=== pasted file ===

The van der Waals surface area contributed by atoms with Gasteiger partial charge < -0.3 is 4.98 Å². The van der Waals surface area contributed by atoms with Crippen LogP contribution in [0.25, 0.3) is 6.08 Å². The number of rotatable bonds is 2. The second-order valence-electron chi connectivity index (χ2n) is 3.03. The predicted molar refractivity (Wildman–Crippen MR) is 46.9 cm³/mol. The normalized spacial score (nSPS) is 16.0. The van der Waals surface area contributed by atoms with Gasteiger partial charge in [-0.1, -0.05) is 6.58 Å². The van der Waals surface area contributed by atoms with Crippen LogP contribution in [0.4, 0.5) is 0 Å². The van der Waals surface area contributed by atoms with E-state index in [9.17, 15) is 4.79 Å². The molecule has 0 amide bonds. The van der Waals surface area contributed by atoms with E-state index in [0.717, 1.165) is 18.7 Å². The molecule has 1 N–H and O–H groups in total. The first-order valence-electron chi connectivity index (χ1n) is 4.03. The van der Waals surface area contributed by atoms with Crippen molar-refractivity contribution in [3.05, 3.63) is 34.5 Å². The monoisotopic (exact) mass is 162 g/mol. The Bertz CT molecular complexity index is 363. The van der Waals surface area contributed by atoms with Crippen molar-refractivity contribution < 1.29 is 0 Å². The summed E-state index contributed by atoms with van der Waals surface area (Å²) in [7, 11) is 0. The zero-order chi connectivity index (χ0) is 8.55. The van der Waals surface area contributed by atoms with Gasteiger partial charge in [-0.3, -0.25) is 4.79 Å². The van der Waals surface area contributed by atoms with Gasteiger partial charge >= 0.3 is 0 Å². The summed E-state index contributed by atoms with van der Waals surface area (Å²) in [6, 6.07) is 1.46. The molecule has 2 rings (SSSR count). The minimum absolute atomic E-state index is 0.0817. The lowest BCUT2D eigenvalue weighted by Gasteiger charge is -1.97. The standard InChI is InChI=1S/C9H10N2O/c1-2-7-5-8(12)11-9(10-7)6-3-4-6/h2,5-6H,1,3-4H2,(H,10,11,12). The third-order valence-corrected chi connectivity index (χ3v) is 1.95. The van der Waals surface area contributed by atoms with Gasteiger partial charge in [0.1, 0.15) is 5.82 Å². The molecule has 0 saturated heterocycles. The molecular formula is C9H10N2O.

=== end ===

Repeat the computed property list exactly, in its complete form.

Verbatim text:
The van der Waals surface area contributed by atoms with Gasteiger partial charge < -0.3 is 4.98 Å². The van der Waals surface area contributed by atoms with Crippen LogP contribution in [0.25, 0.3) is 6.08 Å². The number of rotatable bonds is 2. The second-order valence-electron chi connectivity index (χ2n) is 3.03. The predicted molar refractivity (Wildman–Crippen MR) is 46.9 cm³/mol. The normalized spacial score (nSPS) is 16.0. The van der Waals surface area contributed by atoms with Gasteiger partial charge in [-0.1, -0.05) is 6.58 Å². The van der Waals surface area contributed by atoms with Crippen LogP contribution in [0.4, 0.5) is 0 Å². The van der Waals surface area contributed by atoms with E-state index in [9.17, 15) is 4.79 Å². The molecule has 0 amide bonds. The van der Waals surface area contributed by atoms with E-state index in [0.717, 1.165) is 18.7 Å². The molecule has 1 N–H and O–H groups in total. The first-order valence-electron chi connectivity index (χ1n) is 4.03. The van der Waals surface area contributed by atoms with Crippen molar-refractivity contribution in [3.05, 3.63) is 34.5 Å². The monoisotopic (exact) mass is 162 g/mol. The Bertz CT molecular complexity index is 363. The van der Waals surface area contributed by atoms with Crippen molar-refractivity contribution < 1.29 is 0 Å². The summed E-state index contributed by atoms with van der Waals surface area (Å²) in [7, 11) is 0. The zero-order chi connectivity index (χ0) is 8.55. The van der Waals surface area contributed by atoms with Gasteiger partial charge in [-0.3, -0.25) is 4.79 Å². The van der Waals surface area contributed by atoms with Gasteiger partial charge >= 0.3 is 0 Å². The summed E-state index contributed by atoms with van der Waals surface area (Å²) in [6, 6.07) is 1.46. The molecule has 2 rings (SSSR count). The minimum absolute atomic E-state index is 0.0817. The lowest BCUT2D eigenvalue weighted by Gasteiger charge is -1.97. The standard InChI is InChI=1S/C9H10N2O/c1-2-7-5-8(12)11-9(10-7)6-3-4-6/h2,5-6H,1,3-4H2,(H,10,11,12). The third-order valence-corrected chi connectivity index (χ3v) is 1.95. The van der Waals surface area contributed by atoms with Gasteiger partial charge in [0.1, 0.15) is 5.82 Å². The molecule has 0 saturated heterocycles. The molecular formula is C9H10N2O.